A few days ago, I stumbled across the blog Lux Occulta, and rather liked it, so included it in my links section, where you can find it. I was a little intrigued by one post, called The Myth of Catholic Exceptionalism in which the author, Shane, takes issue with those on the Catholic Blogosphere who have characterized the Irish Catholic Church of the 1950s as an 'insular, peasant-led, anti-intellectual, aliturgical backwater.' I had an uneasy feeling that I might have been one of those he was rebuking. He left a comment on the last post which reinforced my suspicion.
But either he has misunderstood me in my earlier posts, or I did not express myself very well.
From the earliest days Ireland has regarded herself as indisputably part of the Western Latin Church. Those who would put blue water between her and the Holy See have had to struggle hard; there has been a myth among Anglicans that saw the Celtic Church (their sort-of predecessor, some believed) as a bravely independent body tricked into Roman submission at the Synod of Whitby (664). A look at the life of, say, St Columbanus (d.615) would give the lie to that immediately. In it we see both a devotion to the See of Peter and yet also a very different way of looking at things (not least regarding the relative importance of bishops and abbots).
Throughout the English occupation of Ireland, and especially after the Reformation, there can be no doubt of Ireland's attachment to the universal Catholic Church; indeed bishops continued to be appointed, and took up their sees whenever possible—there was often even a nuncio (or 'internuncio'). The Church was unquestionably under pressure, but never severed its link to the mainstream Church.
There are those who argue that there was a Gallican streak in Irish Catholicism, and there is a certain amount of evidence for this; many priests were trained in France, and I have heard that this accounts for the use of red sanctuary lamps throughout the British Isles (red being the French local colour for the Blessed Sacrament). But when we come to the twentieth century there can be no doubt whatever of the attachment of Ireland to the Holy See: the Eucharistic Congress in Dublin, 1932, brought a great outpouring of loyalty to the Pope.
Others may have thought Ireland a backwater; she never thought of herself that way.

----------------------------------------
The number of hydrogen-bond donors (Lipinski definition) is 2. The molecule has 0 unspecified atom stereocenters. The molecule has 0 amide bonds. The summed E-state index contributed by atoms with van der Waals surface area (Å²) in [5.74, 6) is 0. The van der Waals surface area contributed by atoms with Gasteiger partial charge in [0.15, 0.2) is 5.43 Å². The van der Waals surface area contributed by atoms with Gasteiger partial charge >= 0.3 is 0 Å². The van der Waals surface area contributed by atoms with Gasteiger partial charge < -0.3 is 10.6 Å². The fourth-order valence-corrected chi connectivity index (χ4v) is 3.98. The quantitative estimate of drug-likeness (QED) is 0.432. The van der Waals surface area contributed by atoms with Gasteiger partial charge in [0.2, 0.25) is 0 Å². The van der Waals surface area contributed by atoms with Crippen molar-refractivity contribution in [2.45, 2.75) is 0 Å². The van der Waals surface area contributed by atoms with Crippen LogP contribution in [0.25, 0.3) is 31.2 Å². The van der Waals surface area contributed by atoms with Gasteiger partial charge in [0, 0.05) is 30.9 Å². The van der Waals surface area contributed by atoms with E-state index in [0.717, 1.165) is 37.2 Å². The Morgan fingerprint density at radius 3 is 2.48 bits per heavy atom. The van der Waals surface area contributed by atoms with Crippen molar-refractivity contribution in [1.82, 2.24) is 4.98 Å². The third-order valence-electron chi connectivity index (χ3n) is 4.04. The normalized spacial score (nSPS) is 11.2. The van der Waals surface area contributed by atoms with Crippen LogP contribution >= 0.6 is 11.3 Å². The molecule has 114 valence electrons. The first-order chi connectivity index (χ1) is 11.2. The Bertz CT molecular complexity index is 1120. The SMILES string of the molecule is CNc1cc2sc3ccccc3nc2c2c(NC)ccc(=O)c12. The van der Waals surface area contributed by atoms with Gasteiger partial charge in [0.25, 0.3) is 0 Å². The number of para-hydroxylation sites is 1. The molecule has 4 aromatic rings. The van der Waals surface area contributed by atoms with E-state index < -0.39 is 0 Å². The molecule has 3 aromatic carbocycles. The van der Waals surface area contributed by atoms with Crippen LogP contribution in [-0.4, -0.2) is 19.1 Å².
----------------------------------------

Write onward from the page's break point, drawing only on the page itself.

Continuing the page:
Nor did Ireland lack intellectual muscle. It has always, proverbially, been a reading nation, and the establishment and quality of the National University has led to Ireland, a tiny country, being ranked eighth in the world for its high proportion of quality universities. Seven of these were in 2008 ranked by the Times Higher Education Supplement as among the 500 top universities in the world.
Shane exhorts me to write with care about the Liturgical Movement in the 1950s in Ireland because, he writes, it is a subject he knows something about and (he gently implies) I plainly don't. I confess I know very little at all about the progress of the Liturgical Movement in Ireland, and would be very interested to read anything that Shane might write (and I do hope he will). I have never seen much serious evidence for the Movement, though, on the ground. That it was present is highly probable, especially in seminaries and cathedrals; that it never crossed my path is undeniable.
I think, for instance, of the rebuilding of St Columcille's Church in Kells. Co Meath, which took place under the inspiration of the great parish priest Fr McCullen, in the very early 1960s, I think. An spatially-inadequate and ornate 19th century church was demolished (with difficulty, as it turned out—the excuse had been that the old one was about to fall down) and a new one built. Now, to my eyes, it shows a lot of Liturgical Movement influence. Pictures on the web, alas, are few and far between.
It is a very large building, without pillars or columns, so that everyone could have a view of the high altar under a simple tester, raised up on many steps. There were only two side altars, in the traditional Irish position, to the left and right of the high altar—none at all down the nave. Votive candles were strictly forbidden. The interior is very pleasing and harmonious, at least as designed, though it has had some unsympathetic reordering in recent years.
(The Blessed Sacrament is not now reserved , as one might suppose, on the old high altar, but behind Bishop Smith, and the old tester has been removed. The screen has been added, rather jarring with the style of the building) A new altar, as you can see, has been added in the nave.
The building is a good one, but I have never experienced a Mass there which was not hurried—oh, correction; a visiting priest last week celebrated beautifully. I was once (several years ago) rebuked by a resident priest for taking a whole half hour to celebrate a Sunday Mass (including sermon and many many communions).
My point has always been that good or bad liturgy has never been vital to the spirit of the Irish Church; it has relied on other things, and so has survived both a lack of liturgy in the penal days and bad liturgy today. Call the other things 'peasant' if you want; I would not, for everyone practised them. What I want to do in another post is to look at some of those things and find a Catholic rationale for them.
Of course you could always find good liturgy; the point is that is was not commonplace. And is probably less so today.